HEAPHY, Charles (1820-81)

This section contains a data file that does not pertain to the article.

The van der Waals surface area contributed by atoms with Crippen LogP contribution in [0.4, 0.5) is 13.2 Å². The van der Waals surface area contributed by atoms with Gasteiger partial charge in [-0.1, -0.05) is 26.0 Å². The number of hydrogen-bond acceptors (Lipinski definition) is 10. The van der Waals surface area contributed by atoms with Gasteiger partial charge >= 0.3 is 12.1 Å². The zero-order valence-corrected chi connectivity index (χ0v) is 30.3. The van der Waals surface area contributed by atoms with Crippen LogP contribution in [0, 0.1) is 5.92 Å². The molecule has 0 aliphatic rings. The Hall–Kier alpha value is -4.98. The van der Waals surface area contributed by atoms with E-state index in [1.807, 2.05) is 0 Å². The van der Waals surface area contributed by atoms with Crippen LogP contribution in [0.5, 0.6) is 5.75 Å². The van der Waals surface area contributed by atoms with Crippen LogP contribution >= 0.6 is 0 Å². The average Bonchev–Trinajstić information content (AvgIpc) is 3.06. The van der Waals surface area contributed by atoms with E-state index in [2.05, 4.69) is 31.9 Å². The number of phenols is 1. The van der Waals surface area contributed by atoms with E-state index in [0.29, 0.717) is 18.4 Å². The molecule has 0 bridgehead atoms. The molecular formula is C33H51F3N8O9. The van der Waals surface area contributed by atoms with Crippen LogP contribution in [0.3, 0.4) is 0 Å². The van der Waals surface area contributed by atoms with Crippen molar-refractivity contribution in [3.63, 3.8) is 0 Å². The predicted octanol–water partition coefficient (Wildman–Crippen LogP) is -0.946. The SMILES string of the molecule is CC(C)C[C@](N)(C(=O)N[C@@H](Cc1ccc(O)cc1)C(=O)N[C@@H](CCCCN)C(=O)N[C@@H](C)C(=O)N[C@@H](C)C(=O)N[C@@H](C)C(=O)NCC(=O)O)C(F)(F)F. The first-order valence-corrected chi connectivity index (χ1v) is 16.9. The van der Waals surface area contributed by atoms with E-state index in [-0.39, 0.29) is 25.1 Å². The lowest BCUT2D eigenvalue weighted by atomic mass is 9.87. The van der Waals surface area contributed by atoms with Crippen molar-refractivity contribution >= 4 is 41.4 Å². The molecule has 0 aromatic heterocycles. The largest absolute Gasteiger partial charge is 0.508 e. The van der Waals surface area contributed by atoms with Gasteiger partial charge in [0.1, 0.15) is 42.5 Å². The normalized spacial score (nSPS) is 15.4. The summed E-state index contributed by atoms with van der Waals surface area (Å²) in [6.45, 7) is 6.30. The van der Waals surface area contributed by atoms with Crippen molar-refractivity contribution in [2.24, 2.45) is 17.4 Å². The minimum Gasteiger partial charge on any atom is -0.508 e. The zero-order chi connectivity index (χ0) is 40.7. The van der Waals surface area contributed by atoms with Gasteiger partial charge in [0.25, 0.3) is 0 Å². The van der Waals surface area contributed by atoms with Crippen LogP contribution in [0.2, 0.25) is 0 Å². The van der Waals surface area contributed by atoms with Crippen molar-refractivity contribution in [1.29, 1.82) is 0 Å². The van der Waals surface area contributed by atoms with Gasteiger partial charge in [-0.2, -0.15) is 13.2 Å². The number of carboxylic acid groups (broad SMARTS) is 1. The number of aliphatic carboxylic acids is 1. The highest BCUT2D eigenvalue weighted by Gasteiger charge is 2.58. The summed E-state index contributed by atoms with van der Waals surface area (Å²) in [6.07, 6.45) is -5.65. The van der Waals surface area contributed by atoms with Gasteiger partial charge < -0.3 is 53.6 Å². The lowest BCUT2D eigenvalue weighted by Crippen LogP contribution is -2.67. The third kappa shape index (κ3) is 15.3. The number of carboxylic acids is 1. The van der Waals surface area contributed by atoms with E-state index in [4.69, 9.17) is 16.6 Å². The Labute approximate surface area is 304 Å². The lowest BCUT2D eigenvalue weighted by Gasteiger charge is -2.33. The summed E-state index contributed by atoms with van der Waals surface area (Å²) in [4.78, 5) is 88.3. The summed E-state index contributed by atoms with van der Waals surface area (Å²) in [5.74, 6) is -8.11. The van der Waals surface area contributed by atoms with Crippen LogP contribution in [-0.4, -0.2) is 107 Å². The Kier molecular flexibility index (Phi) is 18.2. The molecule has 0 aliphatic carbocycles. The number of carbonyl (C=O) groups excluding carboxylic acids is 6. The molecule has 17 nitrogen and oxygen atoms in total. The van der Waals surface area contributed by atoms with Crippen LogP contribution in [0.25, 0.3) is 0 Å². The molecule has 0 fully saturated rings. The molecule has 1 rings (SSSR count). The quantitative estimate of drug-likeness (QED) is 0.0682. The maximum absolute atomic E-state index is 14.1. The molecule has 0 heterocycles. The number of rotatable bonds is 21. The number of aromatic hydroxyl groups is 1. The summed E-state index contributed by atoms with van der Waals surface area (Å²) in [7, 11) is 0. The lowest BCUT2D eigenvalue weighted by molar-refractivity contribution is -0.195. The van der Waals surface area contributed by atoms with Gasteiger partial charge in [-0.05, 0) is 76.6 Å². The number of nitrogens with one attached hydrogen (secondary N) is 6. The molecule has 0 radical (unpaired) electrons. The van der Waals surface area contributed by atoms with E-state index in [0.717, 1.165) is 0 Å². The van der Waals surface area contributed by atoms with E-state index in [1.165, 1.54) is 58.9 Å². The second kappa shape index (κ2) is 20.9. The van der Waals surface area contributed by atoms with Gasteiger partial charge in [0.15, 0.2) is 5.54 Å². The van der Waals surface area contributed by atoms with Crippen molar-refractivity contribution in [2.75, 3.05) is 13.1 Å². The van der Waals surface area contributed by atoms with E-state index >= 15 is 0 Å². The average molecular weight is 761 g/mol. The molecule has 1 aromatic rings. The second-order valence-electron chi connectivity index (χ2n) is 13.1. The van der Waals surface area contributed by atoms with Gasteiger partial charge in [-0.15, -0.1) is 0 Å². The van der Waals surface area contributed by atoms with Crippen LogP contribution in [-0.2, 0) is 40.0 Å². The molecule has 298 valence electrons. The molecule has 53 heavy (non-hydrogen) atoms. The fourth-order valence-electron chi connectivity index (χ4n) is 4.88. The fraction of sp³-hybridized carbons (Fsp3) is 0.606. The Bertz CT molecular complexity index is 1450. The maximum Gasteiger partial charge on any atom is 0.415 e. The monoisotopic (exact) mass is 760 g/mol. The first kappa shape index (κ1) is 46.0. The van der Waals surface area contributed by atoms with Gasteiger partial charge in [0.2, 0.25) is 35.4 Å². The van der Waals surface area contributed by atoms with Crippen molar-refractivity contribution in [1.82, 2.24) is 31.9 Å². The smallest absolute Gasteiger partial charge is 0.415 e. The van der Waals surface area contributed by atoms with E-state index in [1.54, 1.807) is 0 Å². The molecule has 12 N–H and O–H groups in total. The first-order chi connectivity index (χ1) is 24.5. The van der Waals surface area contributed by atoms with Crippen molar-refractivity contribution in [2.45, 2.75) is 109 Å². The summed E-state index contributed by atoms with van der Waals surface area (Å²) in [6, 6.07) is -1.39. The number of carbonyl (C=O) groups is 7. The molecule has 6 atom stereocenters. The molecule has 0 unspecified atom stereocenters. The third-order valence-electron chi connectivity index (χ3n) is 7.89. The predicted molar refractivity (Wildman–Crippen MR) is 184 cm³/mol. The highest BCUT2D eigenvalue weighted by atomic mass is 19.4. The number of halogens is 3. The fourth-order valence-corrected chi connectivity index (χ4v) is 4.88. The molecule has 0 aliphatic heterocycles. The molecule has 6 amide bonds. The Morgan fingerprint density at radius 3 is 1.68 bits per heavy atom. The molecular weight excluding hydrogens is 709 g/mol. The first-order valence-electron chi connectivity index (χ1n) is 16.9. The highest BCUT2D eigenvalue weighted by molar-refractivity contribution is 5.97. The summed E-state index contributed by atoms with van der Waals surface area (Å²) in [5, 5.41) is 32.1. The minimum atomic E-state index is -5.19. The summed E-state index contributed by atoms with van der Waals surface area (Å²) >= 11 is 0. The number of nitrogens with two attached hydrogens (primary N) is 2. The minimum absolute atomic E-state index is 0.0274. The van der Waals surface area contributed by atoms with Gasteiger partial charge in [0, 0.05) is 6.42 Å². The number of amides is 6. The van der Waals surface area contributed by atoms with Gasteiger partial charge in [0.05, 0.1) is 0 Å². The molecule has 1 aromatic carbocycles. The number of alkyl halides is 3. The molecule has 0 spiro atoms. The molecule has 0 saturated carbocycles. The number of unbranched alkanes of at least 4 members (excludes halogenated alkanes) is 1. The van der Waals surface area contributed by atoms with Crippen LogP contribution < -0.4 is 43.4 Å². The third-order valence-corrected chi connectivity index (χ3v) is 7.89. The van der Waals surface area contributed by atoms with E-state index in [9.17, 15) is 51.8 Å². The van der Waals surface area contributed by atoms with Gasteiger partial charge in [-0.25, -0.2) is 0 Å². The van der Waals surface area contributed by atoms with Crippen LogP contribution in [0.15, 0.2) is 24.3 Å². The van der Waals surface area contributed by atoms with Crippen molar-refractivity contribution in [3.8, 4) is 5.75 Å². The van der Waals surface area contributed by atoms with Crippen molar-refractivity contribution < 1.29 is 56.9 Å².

Arrived in New Zealand in the early days of planned European settlement and became noted for his talent as an artist, and for his energy, independence and courage. He was the first British colonial soldier to win the Victoria Cross. Heaphy was born in London, a member of an artistic family, and trained as an artist and draughtsman. Following a sketching and painting tour of Italy with his father, he emigrated to NZ in 1840 aboard the Tory as artist and draughtsman to the New Zealand Company. Within the first two years he had explored Northland, the Chatham Islands, Nelson, Taranaki and the Wellington hinterland and returned to England to report to the New Zealand Company. A narrative of a residence in various parts of New Zealand was published while he was in England. Back in this country early in 1843, Heaphy farmed for a while in Nelson and over the following five years took part in two historic explorations - with William Fox and the Maori guide, Kehu, up the Buller River; and with Thomas Brunner on a five-month expedition through the rugged country of south Westland. Heaphy was later engaged as a surveyor, as Commissioner of the Goldfields at Coromandel, as an architect and member of a geological survey party, and he went to Norfolk Island and New Caledonia with Governor Grey and Bishop Selwyn in the 1850s. While Provincial Surveyor of Auckland in the early 1860s, Heaphy joined the Auckland Rifle Volunteers as a private. On the outbreak of war in the Waikato in 1863, he was commissioned as a lieutenant, eventually rising to the rank of captain, and attached to Colonel Havelock's 'Flying Column'. He later surveyed the confiscated land for the military settlements to be established there, notably Hamilton and Cambridge, and then became once again Auckland Provincial Surveyor, MP for Parnell (1867-69), Commissioner of Native Reserves, Government Insurance Commissioner and Judge of the Native Land Court. He resigned from all posts in June 1881 on the grounds of ill health, moved to Australia and died at Brisbane in August that year. Heaphy was awarded the VC for his 'total disregard for his own safety' during a surprise attack by Maori near Paterangi Pa, not far from Te Awamutu, in February 1864. Seven bullets hit him or went through his clothing from point-blank range but he continued to go forward to help two fellow soldiers. When he was finally forced back, he stayed in a commanding position to direct fire against the Maori, and prevent them from moving in to kill the soldiers and take their equipment. He holds his place most firmly in history for his sensitive landscapes in water colours, which are invested with a quality of emotion far beyond what was sought from him by his New Zealand Company employers. The surviving work almost all dates before the middle of the 1850s, suggesting he either gradually stopped painting or destroyed any later work. The Heaphy River, which rises in the Tasman Mountains in Buller and flows into the Karamea Bight, was named after him by Brunner in 1846. And a popular tramping route, the 70 km long Heaphy Track through the Nelson Forest Park follows the Heaphy River for about ten km.